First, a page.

A much-loved quote:
            “This is. And thou art. There is no safety. There is no end. The word must be heard in silence. There must be darkness to see the stars. The dance is always danced above the hollow place, above the terrible abyss.”
            ? Ursula K. Le Guin, The Farthest Shore

  34. Rob Gerrand says:

    Dear Ursula

    Thank you for your very sane thoughts.

    I have been thinking about how humans, having evolved about a quarter of a million years ago on the African savannah, travelled out of Africa about 100,000 years ago, and made their way to Australia about 60,000 years ago, maybe before they reached the Neanderthals of then very cold Europe. And how we humans didn’t start creating cities, and what we call civilisation, until less than 8,000 years ago.

    So what has this to do with Trump? Only that we naturally see things in close up, and perhaps lose perspective. Trump is just a blip in humanity’s evolution. Your analysis is the sensible way to deal with him and the forces he has briefly harnessed.

    But the future is long.

    Thank you again for your time in Australia 41 years ago, which was so influential in my life.

  35. Michael Andersen says:

    Beauty, wisdom, power.

  36. Dear Ursula, thank you for your wise words, turning us towards our own humanity. Love always, Shelley shelley

  37. Noelle says:

    Gandhi.

  38. Ashley Burns says:

    Thank you so much for this. It’s one of the first glimpses of serenity I’ve seen since the election.

  39. Meredith Tax says:

    Ursula, be well, I think of you often and read you when I need to go to a place where the answer to the big question is women who are dragons. The Kurdish women fighting ISIS distinguish between self-defense and aggression as you do. They see a continuum between ideological self-defense and armed self-defense and say they are fighting so no more women shall be enslaved. That sounds right to me.

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  41. Cristina Juarez says:

    Thank you, Ms Ursula. Beautiful thoughts. The way of water. How amazingly simple: it dissolves, supports, transports, cleans, allows. At the centre of life. Flowing, changing, eroding, moing. Love it. Xx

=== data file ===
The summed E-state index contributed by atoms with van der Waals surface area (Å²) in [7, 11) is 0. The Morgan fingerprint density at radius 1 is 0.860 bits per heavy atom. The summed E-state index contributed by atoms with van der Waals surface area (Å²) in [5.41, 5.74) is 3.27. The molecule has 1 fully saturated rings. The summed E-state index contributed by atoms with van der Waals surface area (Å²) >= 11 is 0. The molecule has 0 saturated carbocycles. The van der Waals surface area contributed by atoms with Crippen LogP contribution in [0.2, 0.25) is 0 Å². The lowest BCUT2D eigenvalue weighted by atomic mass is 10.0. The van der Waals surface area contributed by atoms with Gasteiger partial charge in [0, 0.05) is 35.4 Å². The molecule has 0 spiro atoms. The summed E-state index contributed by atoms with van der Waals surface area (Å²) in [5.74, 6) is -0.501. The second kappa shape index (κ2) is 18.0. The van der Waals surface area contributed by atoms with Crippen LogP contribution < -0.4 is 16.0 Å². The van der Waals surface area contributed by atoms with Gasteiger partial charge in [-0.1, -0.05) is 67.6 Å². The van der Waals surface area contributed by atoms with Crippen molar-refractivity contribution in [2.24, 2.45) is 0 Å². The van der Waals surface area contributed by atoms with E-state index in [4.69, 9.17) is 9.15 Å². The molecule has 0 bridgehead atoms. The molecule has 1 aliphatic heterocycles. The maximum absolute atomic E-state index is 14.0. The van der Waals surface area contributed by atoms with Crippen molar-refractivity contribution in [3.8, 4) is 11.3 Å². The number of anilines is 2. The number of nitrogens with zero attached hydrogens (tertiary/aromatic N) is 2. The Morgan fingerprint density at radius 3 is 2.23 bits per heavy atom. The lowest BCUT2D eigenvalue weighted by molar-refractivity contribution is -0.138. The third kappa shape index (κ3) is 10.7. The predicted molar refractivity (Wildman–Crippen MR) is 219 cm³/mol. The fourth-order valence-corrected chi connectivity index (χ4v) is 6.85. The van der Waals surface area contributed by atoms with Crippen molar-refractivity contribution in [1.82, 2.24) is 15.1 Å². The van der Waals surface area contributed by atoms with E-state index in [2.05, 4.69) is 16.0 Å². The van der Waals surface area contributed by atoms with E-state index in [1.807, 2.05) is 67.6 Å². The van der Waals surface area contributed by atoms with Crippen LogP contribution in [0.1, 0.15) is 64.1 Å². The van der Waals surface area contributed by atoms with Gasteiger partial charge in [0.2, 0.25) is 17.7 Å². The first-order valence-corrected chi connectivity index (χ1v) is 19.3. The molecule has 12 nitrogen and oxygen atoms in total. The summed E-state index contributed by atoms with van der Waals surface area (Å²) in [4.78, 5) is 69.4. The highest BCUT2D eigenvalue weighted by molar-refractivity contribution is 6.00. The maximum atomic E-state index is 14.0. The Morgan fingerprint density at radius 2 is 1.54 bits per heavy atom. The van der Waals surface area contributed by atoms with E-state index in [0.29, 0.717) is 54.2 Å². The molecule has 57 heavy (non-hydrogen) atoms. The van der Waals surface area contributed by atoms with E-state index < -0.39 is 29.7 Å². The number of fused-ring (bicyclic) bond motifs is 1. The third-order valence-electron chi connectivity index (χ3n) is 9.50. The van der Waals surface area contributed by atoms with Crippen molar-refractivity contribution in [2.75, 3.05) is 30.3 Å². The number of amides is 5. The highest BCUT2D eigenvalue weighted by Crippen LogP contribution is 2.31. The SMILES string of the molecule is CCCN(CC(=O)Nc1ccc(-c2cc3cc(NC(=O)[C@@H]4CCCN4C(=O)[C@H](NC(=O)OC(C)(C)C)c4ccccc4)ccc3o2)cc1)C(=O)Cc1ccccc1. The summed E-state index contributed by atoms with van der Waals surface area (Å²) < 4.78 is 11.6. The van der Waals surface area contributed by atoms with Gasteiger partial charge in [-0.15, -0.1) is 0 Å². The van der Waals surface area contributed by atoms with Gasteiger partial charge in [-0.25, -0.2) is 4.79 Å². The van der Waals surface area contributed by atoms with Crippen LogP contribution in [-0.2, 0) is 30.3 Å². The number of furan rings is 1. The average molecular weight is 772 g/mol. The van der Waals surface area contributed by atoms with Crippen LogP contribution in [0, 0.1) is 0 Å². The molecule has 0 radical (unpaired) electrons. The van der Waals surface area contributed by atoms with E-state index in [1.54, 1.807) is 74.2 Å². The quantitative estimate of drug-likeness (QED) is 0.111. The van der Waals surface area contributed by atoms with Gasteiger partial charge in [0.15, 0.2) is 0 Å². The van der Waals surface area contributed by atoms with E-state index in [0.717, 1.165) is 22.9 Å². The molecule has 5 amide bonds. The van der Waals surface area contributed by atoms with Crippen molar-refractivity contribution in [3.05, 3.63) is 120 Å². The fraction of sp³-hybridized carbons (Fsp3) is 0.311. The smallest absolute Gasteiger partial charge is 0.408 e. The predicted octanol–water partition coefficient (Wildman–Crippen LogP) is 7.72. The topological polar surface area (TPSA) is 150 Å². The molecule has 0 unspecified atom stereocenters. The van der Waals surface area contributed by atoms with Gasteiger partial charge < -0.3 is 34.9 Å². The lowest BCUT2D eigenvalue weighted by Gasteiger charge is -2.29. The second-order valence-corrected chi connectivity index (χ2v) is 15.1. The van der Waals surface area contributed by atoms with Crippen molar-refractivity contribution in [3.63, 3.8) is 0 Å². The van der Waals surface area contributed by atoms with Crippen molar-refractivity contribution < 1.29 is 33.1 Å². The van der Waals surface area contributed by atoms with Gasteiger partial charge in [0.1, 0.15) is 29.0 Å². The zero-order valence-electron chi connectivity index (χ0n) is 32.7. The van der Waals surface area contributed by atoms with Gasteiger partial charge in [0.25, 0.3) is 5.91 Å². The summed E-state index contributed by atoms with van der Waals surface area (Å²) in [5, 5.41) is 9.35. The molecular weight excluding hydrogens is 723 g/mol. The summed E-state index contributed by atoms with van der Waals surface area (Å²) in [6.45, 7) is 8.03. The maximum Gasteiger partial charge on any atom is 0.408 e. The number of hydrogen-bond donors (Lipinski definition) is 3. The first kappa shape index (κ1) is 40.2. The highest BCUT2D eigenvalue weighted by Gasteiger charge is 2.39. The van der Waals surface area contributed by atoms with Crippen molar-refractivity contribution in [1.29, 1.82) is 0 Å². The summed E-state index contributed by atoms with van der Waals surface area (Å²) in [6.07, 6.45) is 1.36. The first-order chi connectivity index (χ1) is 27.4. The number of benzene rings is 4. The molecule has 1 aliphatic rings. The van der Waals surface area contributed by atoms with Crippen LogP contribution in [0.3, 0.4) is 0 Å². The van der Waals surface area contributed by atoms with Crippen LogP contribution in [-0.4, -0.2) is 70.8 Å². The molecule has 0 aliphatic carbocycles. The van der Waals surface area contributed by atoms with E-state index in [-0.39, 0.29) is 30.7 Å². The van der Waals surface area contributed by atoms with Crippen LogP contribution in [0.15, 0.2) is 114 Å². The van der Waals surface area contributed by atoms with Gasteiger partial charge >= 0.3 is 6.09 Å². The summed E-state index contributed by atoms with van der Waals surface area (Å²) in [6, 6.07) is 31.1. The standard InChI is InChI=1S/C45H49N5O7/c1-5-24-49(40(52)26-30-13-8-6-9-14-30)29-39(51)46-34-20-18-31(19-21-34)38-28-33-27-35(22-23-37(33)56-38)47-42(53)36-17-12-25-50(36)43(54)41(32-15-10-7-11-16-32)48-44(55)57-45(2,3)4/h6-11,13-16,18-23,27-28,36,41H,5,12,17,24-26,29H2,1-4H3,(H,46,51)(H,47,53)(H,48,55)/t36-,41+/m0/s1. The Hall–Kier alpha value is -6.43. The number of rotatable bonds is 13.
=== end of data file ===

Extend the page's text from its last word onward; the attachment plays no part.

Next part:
42. Tricia Knoll says:

    Ain’t going to study war no more. Let the water move.

  43. Thank you for this lovely post.

    As a young man, my father became a fan of Alan Watts and read a great deal about Zen Buddhism and Taoism. Though I didn’t read any of the books he’d collected on those subjects until I was in college, I’m grateful that those philosophies helped to shape the environment I grew up in, and while I certainly don’t always find it easy to apply them to my way of thinking, they’ve influenced both my tastes in reading and the ideas I choose to explore as a writer.

    It is disconcerting how most of us are completely oblivious to the abundance of terms and metaphors related to fighting that permeate our language, and unaware of all the ways they unconsciously affect our behavior and perceptions. Just recently I had an experience that highlighted how this comes into play in the context of fiction and publishing.

    The emphasis that many editors and literary agents place on wanting ‘strong’ female protagonists is positive and well-intentioned. Unfortunately, the most common interpretation of that means writing about heroines who are bold, aggressive, and physically strong, and very often — especially in science fiction and fantasy — actively engaged in fighting. And that means that some see women characters who don’t do those things as weak and uninteresting.